Protesters Head to NYSE as Police Stand Guard
Occupy Wall Street demonstrators, whose attempts to disrupt the New York Stock Exchange were rebuffed by police, took their protest against income inequality to Union Square and the subway system.
More than 1,000 demonstrators filled the Financial District today near the NYSE and Zuccotti Park, the movement’s symbolic home since protesters began camping there Sept. 17. Metal barricades blocked streets, and workers were asked to show identification to enter. The market opened on time, and transit officials reported no disruptions to subway service.
Participants later headed north to join students rallying against college indebtedness as police on foot and on motorcycles attempted to keep the streets clear. Shoppers in Manhattan’s SoHo neighborhood stared from store windows and snapped pictures. Protesters plan a 5 p.m. downtown rally at Foley Square, for which they have a permit, followed by a march across the Brooklyn Bridge.
“It’s a huge waste of taxpayer money to pay all these police overtime for two months,” Ken Polcari, a floor trader and managing director at ICAP Corporates, said by telephone from the NYSE, where he’s worked for 28 years. “The Big Board isn’t going to succumb to a bunch of kids with no message.”
At one point, police wrestled with protesters outside 60 Wall St., the U.S. headquarters of Deutsche Bank AG (DB), as workers waiting to get through filmed the action with smart phones. One protester’s sign read: “Debt -- the only thing still made in the U.S.”
Dozens of protesters sat on sidewalks in plastic handcuffs and were hauled away in police vans. Police made 177 arrests, and seven officers and 10 protesters were injured, Commissioner Raymond Kelly said in a briefing at Bellevue Hospital.
Howard Wolfson, Mayor Michael Bloomberg’s deputy for government relations, said at a City Hall briefing yesterday that forces would be deployed to deal with tens of thousands of people “aimed at significant disruption.”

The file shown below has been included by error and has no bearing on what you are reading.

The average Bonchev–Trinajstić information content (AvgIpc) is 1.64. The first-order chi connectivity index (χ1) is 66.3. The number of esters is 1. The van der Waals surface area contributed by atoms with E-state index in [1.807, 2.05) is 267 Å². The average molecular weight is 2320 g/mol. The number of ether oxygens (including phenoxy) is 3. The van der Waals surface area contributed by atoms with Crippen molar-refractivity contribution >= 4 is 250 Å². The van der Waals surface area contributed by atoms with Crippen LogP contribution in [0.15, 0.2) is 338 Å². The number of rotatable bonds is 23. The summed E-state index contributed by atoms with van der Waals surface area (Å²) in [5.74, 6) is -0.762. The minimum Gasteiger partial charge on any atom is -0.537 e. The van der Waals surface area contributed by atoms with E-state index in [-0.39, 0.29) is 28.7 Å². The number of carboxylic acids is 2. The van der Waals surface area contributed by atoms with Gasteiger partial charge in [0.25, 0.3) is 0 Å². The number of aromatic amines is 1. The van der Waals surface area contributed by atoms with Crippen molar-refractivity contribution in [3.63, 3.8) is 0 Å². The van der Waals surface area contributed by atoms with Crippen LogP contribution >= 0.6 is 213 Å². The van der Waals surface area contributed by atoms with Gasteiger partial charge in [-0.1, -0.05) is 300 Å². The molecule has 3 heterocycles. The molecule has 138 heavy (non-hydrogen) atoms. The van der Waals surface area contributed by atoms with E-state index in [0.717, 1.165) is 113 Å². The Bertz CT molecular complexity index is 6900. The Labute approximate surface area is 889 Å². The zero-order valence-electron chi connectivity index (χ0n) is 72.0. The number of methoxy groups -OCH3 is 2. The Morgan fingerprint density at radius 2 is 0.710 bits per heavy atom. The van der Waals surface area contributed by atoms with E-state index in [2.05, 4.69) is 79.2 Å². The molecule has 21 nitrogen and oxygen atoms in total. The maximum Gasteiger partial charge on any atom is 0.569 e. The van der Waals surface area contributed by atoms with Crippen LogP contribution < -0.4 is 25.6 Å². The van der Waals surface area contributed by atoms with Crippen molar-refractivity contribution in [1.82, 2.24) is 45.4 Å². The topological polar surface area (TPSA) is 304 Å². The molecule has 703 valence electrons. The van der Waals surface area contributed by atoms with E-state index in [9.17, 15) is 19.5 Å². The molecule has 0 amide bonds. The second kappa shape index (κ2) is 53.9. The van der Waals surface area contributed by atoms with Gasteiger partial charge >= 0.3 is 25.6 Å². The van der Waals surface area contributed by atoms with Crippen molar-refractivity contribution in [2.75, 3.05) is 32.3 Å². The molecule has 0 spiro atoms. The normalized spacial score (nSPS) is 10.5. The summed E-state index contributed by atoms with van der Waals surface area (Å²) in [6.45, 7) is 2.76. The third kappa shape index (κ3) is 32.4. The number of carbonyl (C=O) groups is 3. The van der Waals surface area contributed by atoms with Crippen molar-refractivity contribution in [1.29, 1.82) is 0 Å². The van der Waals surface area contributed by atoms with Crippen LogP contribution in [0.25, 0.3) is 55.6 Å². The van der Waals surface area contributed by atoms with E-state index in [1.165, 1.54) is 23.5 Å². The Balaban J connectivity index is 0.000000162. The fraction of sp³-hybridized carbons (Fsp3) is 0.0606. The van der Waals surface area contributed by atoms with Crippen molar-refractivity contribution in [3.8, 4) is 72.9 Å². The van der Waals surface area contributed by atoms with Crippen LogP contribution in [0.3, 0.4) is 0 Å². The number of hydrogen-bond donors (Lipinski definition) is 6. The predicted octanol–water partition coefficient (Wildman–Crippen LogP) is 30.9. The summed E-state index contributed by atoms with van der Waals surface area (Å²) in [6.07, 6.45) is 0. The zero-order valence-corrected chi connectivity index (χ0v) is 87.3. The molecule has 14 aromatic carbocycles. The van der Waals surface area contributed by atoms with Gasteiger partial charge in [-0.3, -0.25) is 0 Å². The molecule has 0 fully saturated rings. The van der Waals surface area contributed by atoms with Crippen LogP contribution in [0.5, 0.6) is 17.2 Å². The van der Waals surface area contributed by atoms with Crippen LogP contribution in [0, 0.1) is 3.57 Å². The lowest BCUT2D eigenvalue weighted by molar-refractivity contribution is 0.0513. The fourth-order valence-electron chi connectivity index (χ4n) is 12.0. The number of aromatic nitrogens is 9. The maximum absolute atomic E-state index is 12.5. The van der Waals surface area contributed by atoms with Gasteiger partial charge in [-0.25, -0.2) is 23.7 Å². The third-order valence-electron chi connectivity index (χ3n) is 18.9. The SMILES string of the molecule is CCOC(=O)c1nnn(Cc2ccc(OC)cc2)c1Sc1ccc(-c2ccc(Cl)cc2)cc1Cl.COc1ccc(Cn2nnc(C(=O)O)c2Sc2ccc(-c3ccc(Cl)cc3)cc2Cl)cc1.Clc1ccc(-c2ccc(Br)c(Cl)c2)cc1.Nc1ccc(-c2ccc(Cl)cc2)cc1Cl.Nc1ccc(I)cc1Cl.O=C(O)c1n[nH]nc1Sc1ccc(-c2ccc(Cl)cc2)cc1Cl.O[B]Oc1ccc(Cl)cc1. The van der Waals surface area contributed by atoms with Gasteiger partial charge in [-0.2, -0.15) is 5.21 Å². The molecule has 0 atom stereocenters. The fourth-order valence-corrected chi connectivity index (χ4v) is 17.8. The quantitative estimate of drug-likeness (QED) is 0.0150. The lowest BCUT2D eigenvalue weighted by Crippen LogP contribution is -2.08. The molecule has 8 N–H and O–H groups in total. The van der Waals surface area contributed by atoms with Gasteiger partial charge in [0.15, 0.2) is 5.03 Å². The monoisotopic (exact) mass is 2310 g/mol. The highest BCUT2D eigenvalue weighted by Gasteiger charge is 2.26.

“I’m definitely eager to show the world and the city that we still care about the occupation,” Mark Greif, 36, who teaches English at the New School, said as he gathered with others at Zuccotti Park today. “I’m hoping people will see the commitment of American citizens to having something done about Wall Street excesses.”
The Occupy Wall Street protests, which began in New York, have spread to cities on four continents, including London, Sydney, Toronto, Rome and Tokyo. The demonstrators refer to themselves as “the 99 percent,” a reference to Nobel Prize- winning economist Joseph Stiglitz’s study showing the richest 1 percent control 40 percent of U.S. wealth.
In upstate New York, hundreds stormed the Statehouse as buses from Rochester and Buffalo brought protesters to join Occupy Albany, which has set up tents in a nearby park. Signs called on Governor Andrew Cuomo to reconsider his opposition to raising taxes on those who earn $1 million or more.
Officials in Oakland, California, and other cities have shut down camps linked to Occupy Wall Street. A judge yesterday ordered Boston to refrain from removing protesters from Dewey Square until Dec. 1.
Advocacy groups and unions are standing in solidarity with New York’s demonstrators today for a nationwide day of action, according to MoveOn.org, which was started in opposition to President Bill Clinton’s impeachment and became an advocate for overhauling health care.
Protests in almost every state are calling on members of a congressional supercommittee looking for spending reductions to protect programs like Medicare and Social Security and “make the super-rich pay their fair share.” Protesters are targeting “decaying bridges” from Los Angeles to Miami to symbolize “failure to put America back to work.”
In Portland, Oregon, police arrested 25 protesters sitting on a bridge this morning and temporarily closed the span as a precaution. Other people carrying signs marched across a lower level for bicycles and pedestrians. Mayor Sam Adams cleared camps from two parks last weekend.
“This bridge is falling apart,” said Dan Keller, a 51- year-old web designer who said protesters chose the location because, like many around the U.S., it’s in disrepair. “It needs funds to fix it up, which will give people jobs.”
No More Camping
New York City occupiers lost their campsite at Zuccotti Park in Lower Manhattan on Nov. 15, when police in riot gear swept into the privately owned space beginning about 1 a.m. and arrested about 200 people. The protesters were evicted, then allowed to return without sleeping bags, tents, tarps and other gear.
“Zuccotti Park will remain open to all who want to enjoy it, as long as they abide by the park’s rules,” Bloomberg said in a statement after lawyers for the demonstrators failed to persuade a judge to reverse the eviction. The mayor is founder and majority owner of Bloomberg News parent Bloomberg LP.
New York City has spent $6 million on protest-related costs, excluding the Nov. 15 raid, said Wolfson and Caswell Holloway, deputy mayor for operations. Protesters won’t be allowed to camp at any other city parks, Wolfson said.
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